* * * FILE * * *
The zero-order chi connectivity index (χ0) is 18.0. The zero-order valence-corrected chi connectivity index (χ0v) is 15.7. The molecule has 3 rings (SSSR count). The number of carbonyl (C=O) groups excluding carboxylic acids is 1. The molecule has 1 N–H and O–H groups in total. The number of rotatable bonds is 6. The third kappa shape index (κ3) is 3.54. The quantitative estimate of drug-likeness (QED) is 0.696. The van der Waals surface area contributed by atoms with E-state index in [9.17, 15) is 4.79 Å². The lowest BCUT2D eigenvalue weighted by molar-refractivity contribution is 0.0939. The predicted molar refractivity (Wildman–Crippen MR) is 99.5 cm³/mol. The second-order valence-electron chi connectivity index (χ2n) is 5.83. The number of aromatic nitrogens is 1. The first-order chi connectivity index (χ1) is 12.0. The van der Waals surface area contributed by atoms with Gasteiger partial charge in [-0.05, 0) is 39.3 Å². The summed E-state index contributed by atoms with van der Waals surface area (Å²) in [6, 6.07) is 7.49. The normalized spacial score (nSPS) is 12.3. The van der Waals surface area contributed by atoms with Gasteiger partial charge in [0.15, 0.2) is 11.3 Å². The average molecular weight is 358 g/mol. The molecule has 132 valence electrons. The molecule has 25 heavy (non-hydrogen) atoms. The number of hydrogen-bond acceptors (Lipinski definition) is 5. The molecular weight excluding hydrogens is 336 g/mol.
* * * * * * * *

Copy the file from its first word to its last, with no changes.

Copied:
The zero-order chi connectivity index (χ0) is 18.0. The zero-order valence-corrected chi connectivity index (χ0v) is 15.7. The molecule has 3 rings (SSSR count). The number of carbonyl (C=O) groups excluding carboxylic acids is 1. The molecule has 1 N–H and O–H groups in total. The number of rotatable bonds is 6. The third kappa shape index (κ3) is 3.54. The quantitative estimate of drug-likeness (QED) is 0.696. The van der Waals surface area contributed by atoms with E-state index in [9.17, 15) is 4.79 Å². The lowest BCUT2D eigenvalue weighted by molar-refractivity contribution is 0.0939. The predicted molar refractivity (Wildman–Crippen MR) is 99.5 cm³/mol. The second-order valence-electron chi connectivity index (χ2n) is 5.83. The number of aromatic nitrogens is 1. The first-order chi connectivity index (χ1) is 12.0. The van der Waals surface area contributed by atoms with Gasteiger partial charge in [-0.05, 0) is 39.3 Å². The summed E-state index contributed by atoms with van der Waals surface area (Å²) in [6, 6.07) is 7.49. The normalized spacial score (nSPS) is 12.3. The van der Waals surface area contributed by atoms with Gasteiger partial charge in [0.15, 0.2) is 11.3 Å². The average molecular weight is 358 g/mol. The molecule has 132 valence electrons. The molecule has 25 heavy (non-hydrogen) atoms. The number of hydrogen-bond acceptors (Lipinski definition) is 5. The molecular weight excluding hydrogens is 336 g/mol.